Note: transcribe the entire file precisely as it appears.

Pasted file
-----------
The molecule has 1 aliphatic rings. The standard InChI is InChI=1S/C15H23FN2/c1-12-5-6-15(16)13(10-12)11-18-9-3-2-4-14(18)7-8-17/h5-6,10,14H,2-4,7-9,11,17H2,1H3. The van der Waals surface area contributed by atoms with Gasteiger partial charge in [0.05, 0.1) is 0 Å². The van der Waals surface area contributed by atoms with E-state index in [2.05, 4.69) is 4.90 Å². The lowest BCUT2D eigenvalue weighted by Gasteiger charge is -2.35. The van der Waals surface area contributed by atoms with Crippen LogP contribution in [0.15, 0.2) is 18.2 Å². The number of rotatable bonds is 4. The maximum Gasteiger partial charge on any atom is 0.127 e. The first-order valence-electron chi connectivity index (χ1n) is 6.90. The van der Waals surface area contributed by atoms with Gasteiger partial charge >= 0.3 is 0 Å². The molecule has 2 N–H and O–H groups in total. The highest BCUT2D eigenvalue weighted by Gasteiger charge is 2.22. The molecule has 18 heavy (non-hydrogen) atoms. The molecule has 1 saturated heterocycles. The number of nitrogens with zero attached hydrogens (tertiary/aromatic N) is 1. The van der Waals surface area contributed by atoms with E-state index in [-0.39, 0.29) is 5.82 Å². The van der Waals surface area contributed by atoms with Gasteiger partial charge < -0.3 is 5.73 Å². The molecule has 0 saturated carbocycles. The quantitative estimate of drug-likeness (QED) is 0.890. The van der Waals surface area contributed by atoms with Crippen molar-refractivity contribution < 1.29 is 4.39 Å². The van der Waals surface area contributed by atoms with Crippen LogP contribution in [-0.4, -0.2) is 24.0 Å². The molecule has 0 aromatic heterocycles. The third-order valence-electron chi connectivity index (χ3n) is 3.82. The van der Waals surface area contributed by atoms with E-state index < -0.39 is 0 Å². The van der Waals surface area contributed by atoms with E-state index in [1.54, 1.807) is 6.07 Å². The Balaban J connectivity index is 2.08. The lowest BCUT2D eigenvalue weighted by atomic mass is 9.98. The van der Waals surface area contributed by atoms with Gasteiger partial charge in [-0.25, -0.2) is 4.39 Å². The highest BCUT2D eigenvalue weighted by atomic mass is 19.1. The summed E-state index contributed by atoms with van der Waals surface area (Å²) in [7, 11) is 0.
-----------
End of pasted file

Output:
The molecule has 1 aliphatic rings. The standard InChI is InChI=1S/C15H23FN2/c1-12-5-6-15(16)13(10-12)11-18-9-3-2-4-14(18)7-8-17/h5-6,10,14H,2-4,7-9,11,17H2,1H3. The van der Waals surface area contributed by atoms with Gasteiger partial charge in [0.05, 0.1) is 0 Å². The van der Waals surface area contributed by atoms with E-state index in [2.05, 4.69) is 4.90 Å². The lowest BCUT2D eigenvalue weighted by Gasteiger charge is -2.35. The van der Waals surface area contributed by atoms with Crippen LogP contribution in [0.15, 0.2) is 18.2 Å². The number of rotatable bonds is 4. The maximum Gasteiger partial charge on any atom is 0.127 e. The first-order valence-electron chi connectivity index (χ1n) is 6.90. The van der Waals surface area contributed by atoms with Gasteiger partial charge >= 0.3 is 0 Å². The molecule has 2 N–H and O–H groups in total. The highest BCUT2D eigenvalue weighted by Gasteiger charge is 2.22. The molecule has 18 heavy (non-hydrogen) atoms. The molecule has 1 saturated heterocycles. The number of nitrogens with zero attached hydrogens (tertiary/aromatic N) is 1. The van der Waals surface area contributed by atoms with E-state index in [-0.39, 0.29) is 5.82 Å². The van der Waals surface area contributed by atoms with Gasteiger partial charge < -0.3 is 5.73 Å². The molecule has 0 saturated carbocycles. The quantitative estimate of drug-likeness (QED) is 0.890. The van der Waals surface area contributed by atoms with Crippen molar-refractivity contribution < 1.29 is 4.39 Å². The van der Waals surface area contributed by atoms with Crippen LogP contribution in [-0.4, -0.2) is 24.0 Å². The molecule has 0 aromatic heterocycles. The third-order valence-electron chi connectivity index (χ3n) is 3.82. The van der Waals surface area contributed by atoms with E-state index < -0.39 is 0 Å². The van der Waals surface area contributed by atoms with E-state index in [1.54, 1.807) is 6.07 Å². The Balaban J connectivity index is 2.08. The lowest BCUT2D eigenvalue weighted by atomic mass is 9.98. The van der Waals surface area contributed by atoms with Gasteiger partial charge in [-0.25, -0.2) is 4.39 Å². The highest BCUT2D eigenvalue weighted by atomic mass is 19.1. The summed E-state index contributed by atoms with van der Waals surface area (Å²) in [7, 11) is 0.